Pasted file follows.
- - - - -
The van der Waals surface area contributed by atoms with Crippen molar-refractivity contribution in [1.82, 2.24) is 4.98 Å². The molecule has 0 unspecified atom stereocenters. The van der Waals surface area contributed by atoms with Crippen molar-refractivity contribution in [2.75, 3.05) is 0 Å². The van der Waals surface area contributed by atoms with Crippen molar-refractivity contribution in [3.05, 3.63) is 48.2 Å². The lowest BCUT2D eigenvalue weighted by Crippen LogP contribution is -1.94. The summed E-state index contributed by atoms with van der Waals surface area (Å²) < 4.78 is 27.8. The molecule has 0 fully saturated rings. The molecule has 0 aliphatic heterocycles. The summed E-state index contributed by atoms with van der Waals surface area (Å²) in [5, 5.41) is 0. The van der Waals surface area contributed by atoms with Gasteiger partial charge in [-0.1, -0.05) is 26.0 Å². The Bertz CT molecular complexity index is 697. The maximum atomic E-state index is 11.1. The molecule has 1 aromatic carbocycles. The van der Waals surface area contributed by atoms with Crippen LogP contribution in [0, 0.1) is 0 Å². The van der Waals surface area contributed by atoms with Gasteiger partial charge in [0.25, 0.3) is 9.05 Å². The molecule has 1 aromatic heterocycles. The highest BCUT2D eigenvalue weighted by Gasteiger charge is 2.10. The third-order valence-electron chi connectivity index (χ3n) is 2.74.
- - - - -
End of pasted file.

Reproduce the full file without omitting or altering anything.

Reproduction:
The van der Waals surface area contributed by atoms with Crippen molar-refractivity contribution in [1.82, 2.24) is 4.98 Å². The molecule has 0 unspecified atom stereocenters. The van der Waals surface area contributed by atoms with Crippen molar-refractivity contribution in [2.75, 3.05) is 0 Å². The van der Waals surface area contributed by atoms with Crippen molar-refractivity contribution in [3.05, 3.63) is 48.2 Å². The lowest BCUT2D eigenvalue weighted by Crippen LogP contribution is -1.94. The summed E-state index contributed by atoms with van der Waals surface area (Å²) < 4.78 is 27.8. The molecule has 0 fully saturated rings. The molecule has 0 aliphatic heterocycles. The summed E-state index contributed by atoms with van der Waals surface area (Å²) in [5, 5.41) is 0. The van der Waals surface area contributed by atoms with Gasteiger partial charge in [-0.1, -0.05) is 26.0 Å². The Bertz CT molecular complexity index is 697. The maximum atomic E-state index is 11.1. The molecule has 1 aromatic carbocycles. The van der Waals surface area contributed by atoms with Crippen LogP contribution in [0, 0.1) is 0 Å². The van der Waals surface area contributed by atoms with Gasteiger partial charge in [0.25, 0.3) is 9.05 Å². The molecule has 1 aromatic heterocycles. The highest BCUT2D eigenvalue weighted by Gasteiger charge is 2.10. The third-order valence-electron chi connectivity index (χ3n) is 2.74.